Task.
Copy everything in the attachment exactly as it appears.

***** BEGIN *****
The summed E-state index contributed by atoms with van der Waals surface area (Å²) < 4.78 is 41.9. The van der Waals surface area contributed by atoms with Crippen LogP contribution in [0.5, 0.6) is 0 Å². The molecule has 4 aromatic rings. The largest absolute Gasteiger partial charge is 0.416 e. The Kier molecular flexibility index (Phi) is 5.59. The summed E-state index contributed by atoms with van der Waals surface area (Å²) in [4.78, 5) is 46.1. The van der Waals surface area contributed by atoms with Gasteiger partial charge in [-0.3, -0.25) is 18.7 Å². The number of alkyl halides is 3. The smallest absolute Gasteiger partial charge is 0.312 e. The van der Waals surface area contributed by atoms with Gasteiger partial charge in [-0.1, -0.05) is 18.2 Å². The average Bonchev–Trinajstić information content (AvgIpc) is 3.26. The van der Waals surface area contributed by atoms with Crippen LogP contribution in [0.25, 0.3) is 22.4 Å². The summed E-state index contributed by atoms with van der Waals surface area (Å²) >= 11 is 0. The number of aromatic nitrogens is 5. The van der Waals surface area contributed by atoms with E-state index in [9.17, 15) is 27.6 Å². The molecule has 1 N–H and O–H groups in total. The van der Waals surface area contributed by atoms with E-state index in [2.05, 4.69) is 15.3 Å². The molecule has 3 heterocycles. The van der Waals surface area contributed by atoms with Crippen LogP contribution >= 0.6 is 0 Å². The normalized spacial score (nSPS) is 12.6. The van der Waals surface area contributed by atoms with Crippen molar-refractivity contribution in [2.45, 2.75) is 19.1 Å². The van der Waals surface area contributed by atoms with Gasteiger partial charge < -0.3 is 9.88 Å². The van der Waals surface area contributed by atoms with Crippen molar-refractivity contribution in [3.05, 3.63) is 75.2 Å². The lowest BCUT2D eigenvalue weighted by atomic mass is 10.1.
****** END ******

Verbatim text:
The summed E-state index contributed by atoms with van der Waals surface area (Å²) < 4.78 is 41.9. The van der Waals surface area contributed by atoms with Crippen LogP contribution in [0.5, 0.6) is 0 Å². The molecule has 4 aromatic rings. The largest absolute Gasteiger partial charge is 0.416 e. The Kier molecular flexibility index (Phi) is 5.59. The summed E-state index contributed by atoms with van der Waals surface area (Å²) in [4.78, 5) is 46.1. The van der Waals surface area contributed by atoms with Gasteiger partial charge in [-0.3, -0.25) is 18.7 Å². The number of alkyl halides is 3. The smallest absolute Gasteiger partial charge is 0.312 e. The van der Waals surface area contributed by atoms with Gasteiger partial charge in [-0.1, -0.05) is 18.2 Å². The average Bonchev–Trinajstić information content (AvgIpc) is 3.26. The van der Waals surface area contributed by atoms with Crippen LogP contribution in [0.25, 0.3) is 22.4 Å². The summed E-state index contributed by atoms with van der Waals surface area (Å²) >= 11 is 0. The number of aromatic nitrogens is 5. The van der Waals surface area contributed by atoms with E-state index in [9.17, 15) is 27.6 Å². The molecule has 1 N–H and O–H groups in total. The van der Waals surface area contributed by atoms with E-state index in [2.05, 4.69) is 15.3 Å². The molecule has 3 heterocycles. The van der Waals surface area contributed by atoms with Crippen LogP contribution >= 0.6 is 0 Å². The normalized spacial score (nSPS) is 12.6. The van der Waals surface area contributed by atoms with Crippen molar-refractivity contribution in [2.45, 2.75) is 19.1 Å². The van der Waals surface area contributed by atoms with Gasteiger partial charge < -0.3 is 9.88 Å². The van der Waals surface area contributed by atoms with Crippen molar-refractivity contribution in [3.05, 3.63) is 75.2 Å². The lowest BCUT2D eigenvalue weighted by atomic mass is 10.1.